National Academies Press: OpenBook

Science for All Children: A Guide to Improving Elementary Science Education in Your School District (1997)

Chapter: Appendix B: Exemplary Elementary Science Curriculum Materials

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Suggested Citation:"Appendix B: Exemplary Elementary Science Curriculum Materials." National Academy of Sciences. 1997. Science for All Children: A Guide to Improving Elementary Science Education in Your School District. Washington, DC: The National Academies Press. doi: 10.17226/4964.
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Page 214
Suggested Citation:"Appendix B: Exemplary Elementary Science Curriculum Materials." National Academy of Sciences. 1997. Science for All Children: A Guide to Improving Elementary Science Education in Your School District. Washington, DC: The National Academies Press. doi: 10.17226/4964.
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Page 215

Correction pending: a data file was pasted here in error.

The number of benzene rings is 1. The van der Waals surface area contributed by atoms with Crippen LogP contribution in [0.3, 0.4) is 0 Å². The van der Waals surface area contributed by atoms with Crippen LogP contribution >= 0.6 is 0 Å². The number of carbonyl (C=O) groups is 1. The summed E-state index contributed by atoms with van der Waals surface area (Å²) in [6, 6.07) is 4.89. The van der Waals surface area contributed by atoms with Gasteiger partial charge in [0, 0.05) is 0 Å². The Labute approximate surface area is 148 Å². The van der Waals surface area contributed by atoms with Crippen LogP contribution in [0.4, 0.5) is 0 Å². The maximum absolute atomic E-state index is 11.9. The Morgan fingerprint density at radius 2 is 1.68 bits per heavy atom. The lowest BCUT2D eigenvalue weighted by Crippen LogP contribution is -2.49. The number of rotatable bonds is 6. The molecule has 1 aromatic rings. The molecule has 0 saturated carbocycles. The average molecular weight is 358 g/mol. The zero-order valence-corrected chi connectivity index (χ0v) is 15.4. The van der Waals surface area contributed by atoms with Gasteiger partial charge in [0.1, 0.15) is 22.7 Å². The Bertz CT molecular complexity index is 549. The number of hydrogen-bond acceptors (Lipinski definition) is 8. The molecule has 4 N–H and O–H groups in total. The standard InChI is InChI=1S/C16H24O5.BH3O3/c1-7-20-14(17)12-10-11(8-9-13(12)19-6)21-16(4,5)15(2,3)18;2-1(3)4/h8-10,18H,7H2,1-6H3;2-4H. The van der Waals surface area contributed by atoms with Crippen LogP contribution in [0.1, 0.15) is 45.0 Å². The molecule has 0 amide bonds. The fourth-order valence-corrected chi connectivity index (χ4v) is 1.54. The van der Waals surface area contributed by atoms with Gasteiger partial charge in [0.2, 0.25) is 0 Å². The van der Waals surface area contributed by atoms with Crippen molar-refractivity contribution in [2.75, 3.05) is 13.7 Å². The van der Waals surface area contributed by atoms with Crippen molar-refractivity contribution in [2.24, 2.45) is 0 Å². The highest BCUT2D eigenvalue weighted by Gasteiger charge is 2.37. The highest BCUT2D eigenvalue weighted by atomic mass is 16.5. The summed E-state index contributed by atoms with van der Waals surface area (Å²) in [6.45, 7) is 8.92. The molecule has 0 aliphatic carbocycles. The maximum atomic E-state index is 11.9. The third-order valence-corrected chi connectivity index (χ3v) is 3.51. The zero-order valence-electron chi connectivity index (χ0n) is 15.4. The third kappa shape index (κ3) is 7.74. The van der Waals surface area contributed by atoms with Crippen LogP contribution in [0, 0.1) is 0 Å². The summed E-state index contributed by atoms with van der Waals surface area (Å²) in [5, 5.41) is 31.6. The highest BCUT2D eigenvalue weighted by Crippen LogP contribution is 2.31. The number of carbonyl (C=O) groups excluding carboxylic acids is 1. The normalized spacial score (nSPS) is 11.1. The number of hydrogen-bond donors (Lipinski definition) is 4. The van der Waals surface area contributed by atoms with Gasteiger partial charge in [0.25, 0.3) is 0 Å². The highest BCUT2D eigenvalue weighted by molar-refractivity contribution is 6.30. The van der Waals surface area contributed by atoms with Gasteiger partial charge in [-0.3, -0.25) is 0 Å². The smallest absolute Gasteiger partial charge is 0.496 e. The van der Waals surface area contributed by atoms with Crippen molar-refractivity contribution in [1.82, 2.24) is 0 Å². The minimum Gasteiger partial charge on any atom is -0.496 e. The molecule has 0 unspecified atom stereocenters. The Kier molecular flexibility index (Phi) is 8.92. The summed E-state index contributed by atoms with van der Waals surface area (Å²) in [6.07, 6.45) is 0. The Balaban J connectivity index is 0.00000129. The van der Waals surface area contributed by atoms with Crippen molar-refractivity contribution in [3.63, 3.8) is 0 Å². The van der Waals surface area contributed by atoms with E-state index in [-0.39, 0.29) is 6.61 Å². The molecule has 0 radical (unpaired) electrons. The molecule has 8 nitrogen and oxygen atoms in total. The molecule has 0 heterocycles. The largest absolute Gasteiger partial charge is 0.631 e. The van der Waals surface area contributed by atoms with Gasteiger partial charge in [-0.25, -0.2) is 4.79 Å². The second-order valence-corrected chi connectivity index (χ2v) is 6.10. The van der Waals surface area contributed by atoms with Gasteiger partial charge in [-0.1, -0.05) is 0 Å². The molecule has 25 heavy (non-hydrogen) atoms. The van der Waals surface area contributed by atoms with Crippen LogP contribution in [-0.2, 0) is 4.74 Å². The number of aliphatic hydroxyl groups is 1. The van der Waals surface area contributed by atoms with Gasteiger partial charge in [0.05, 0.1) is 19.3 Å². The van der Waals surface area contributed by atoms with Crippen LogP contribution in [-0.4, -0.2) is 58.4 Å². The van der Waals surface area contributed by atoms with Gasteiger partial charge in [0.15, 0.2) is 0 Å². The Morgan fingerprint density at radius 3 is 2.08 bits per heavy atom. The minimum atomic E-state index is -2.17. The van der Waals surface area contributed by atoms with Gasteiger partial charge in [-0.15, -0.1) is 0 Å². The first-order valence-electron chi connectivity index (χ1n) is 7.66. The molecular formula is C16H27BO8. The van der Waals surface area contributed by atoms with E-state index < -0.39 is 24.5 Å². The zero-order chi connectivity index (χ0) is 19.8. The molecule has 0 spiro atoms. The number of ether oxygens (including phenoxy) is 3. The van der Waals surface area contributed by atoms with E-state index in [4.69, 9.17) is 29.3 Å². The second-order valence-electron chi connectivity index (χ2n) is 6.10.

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Appendix B Exemplary Elementary Science Curriculum Materials ~ he following curriculum mate- rials meet the criteria outlined in Chapter 5. Materials such as these can create a solid framework around which to build an ex- emplary elementary science program. Full Option Science System (FOSS). FOSS Program, Lawrence Hall of Science, University of California, Berkeley, CA 94720. Phone: (510) 642-S941; fax: (510) 642-1055. Distributed by Ency- clopaedia Britannica Educational Corporation, 310 South Michi- ~n Ave (ethical. IL 60604. Phone: (800) 554-9862. ~) ~ 7 ~ The FOSS program is designed to engage students in actively con- structing scientific concepts through multisensory, han(ls-on labo- ratory activities. The K-6 curriculum comprises 27 modules: five kindergarten modules organized under topics in the life and phys- ical sciences; six motluTes for grades ~ and 2 in the areas of life, physical, and earth sciences; and 16 modules for grades 3 to 6 in the life, physical, en cl earth sciences, as well as in scientific reason- ing and technology. Students in grades 1 and 2 explore three mocl- ules per year, while students in grades 3 to 6 use four mocluTes per year. A multimedia component is available; it is marketed as the Britannica Science System. Development of the FOSS program was funclecl by the National Science Foundation. 214